SALEM, Ore. — Native Americans dressed in traditional garb came to the Oregon State Capitol on Wednesday to protest persistent attempts to bring a Nestle water bottling plant to an Oregon county that rejected the plan in a ballot measure in May. One protester is on a hunger strike.

Although 69 percent of voters in Hood River County voted to ban commercial water bottling, 58 percent of voters in the city of Cascade Locks where the plant was planned voted in favor of letting Nestle in, said Gordon Zimmerman, city manager of the community in the scenic Columbia River Gorge.

Zimmerman told The Associated Press in an email that the city council “has directed staff to review the legal ramifications and remedies available to the City in order to continue the relationship with Nestle Waters North America.”

Under the bottling plan, the Oregon Department of Fish and Wildlife would swap with the city some water that comes from a spring that supplies a fish hatchery and goes into a creek that feeds into the Columbia River.

The city would then sell that spring water to Nestle. The application for the water exchange is pending before the Oregon Water Resources Department, said fish and wildlife department spokesman Rick Swart.

Opponents of the bottling plant say the state should have dropped the water swap plan. They suspect the state is trying to leave the door open for Nestle and ignore the county vote. Protesters believe the water swap will harm salmon, which the tribes use for food and at traditional gatherings.

“We were pretty surprised that in spite of the landslide victory of ballot Measure 14-55, which would protect the water from huge water bottling corporations like Nestle … that the governor, Oregon water resources and fish and wildlife would not honor and respect that,” hunger-striker Anna Mae Leonard said in an interview.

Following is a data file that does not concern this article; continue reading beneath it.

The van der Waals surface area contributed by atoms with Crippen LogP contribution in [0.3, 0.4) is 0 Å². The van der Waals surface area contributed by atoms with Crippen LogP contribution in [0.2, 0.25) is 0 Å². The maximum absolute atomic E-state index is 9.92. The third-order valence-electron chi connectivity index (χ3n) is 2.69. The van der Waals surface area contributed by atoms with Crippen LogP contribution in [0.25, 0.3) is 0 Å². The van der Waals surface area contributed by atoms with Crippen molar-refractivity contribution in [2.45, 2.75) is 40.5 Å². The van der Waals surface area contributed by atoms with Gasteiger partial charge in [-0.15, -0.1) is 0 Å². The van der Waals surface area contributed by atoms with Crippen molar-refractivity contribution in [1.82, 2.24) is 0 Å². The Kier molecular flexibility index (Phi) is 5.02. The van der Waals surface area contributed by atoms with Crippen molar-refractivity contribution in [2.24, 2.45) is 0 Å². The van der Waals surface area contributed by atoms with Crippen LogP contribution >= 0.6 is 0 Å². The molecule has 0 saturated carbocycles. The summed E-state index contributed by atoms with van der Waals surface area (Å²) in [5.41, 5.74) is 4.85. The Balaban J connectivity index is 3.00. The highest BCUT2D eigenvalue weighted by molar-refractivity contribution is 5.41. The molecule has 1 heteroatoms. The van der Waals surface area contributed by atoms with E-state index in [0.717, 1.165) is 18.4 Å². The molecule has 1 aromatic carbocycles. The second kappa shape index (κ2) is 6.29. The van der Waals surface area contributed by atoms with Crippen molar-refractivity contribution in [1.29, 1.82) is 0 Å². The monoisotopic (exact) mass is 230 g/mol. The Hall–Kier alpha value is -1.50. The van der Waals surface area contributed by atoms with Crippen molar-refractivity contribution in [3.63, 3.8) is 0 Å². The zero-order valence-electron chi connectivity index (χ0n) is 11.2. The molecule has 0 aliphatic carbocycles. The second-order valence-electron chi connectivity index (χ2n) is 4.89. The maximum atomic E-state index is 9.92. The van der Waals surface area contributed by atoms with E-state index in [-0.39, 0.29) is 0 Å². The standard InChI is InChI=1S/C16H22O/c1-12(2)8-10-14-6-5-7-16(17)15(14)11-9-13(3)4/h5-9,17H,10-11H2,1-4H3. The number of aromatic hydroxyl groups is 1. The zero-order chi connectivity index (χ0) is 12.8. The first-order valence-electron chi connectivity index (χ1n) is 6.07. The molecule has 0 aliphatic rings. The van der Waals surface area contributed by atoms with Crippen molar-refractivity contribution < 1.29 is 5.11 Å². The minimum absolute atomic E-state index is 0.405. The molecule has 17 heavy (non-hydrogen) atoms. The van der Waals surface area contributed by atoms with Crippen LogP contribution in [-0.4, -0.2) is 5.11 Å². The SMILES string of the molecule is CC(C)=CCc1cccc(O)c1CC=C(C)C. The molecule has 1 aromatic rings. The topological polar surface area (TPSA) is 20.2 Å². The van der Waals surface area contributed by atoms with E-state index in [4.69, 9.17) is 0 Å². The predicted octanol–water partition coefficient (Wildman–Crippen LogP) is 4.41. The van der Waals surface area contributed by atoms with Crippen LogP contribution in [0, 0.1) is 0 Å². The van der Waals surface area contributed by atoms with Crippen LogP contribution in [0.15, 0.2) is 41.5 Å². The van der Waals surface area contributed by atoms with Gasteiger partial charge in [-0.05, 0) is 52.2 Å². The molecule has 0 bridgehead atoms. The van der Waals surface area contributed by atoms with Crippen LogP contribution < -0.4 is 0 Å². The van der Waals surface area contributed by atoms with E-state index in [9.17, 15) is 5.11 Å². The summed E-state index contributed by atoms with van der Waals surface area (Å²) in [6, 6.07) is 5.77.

As she spoke to supporters on the steps of the capitol, Leonard rocked unsteadily on her feet and licked dry lips. A colleague said Leonard began her five-day hunger strike on Monday and Leonard said she is also drinking no water.

“I want to get the attention of the governor, of the water resource department and fish and wildlife,” she said.

Jode Goudy, chairman of the Yakama Nation Tribal Council, went inside the capitol to try to meet with Gov. Kate Brown.

Walking up a sweeping staircase with supporters in tow, he went into an anteroom of the governor’s offices, where Brown was making a proclamation about Hispanic Heritage Month before a room full of onlookers.

The governor posed for a photo with attendees and left through a back door before Goudy, wearing beaded moccasins and a vest decorated with bison images, could approach her.

Christopher Rieck, a Nestle spokesman, said the company is pleased that many voters in Cascade Locks opposed the measure banning commercial water bottling, even though most of the surrounding county was for it.

“However, we fully respect the democratic process,” he said. “With respect to any future legal actions, Nestle Waters does not currently intend to pursue its own legal challenge to this measure.”

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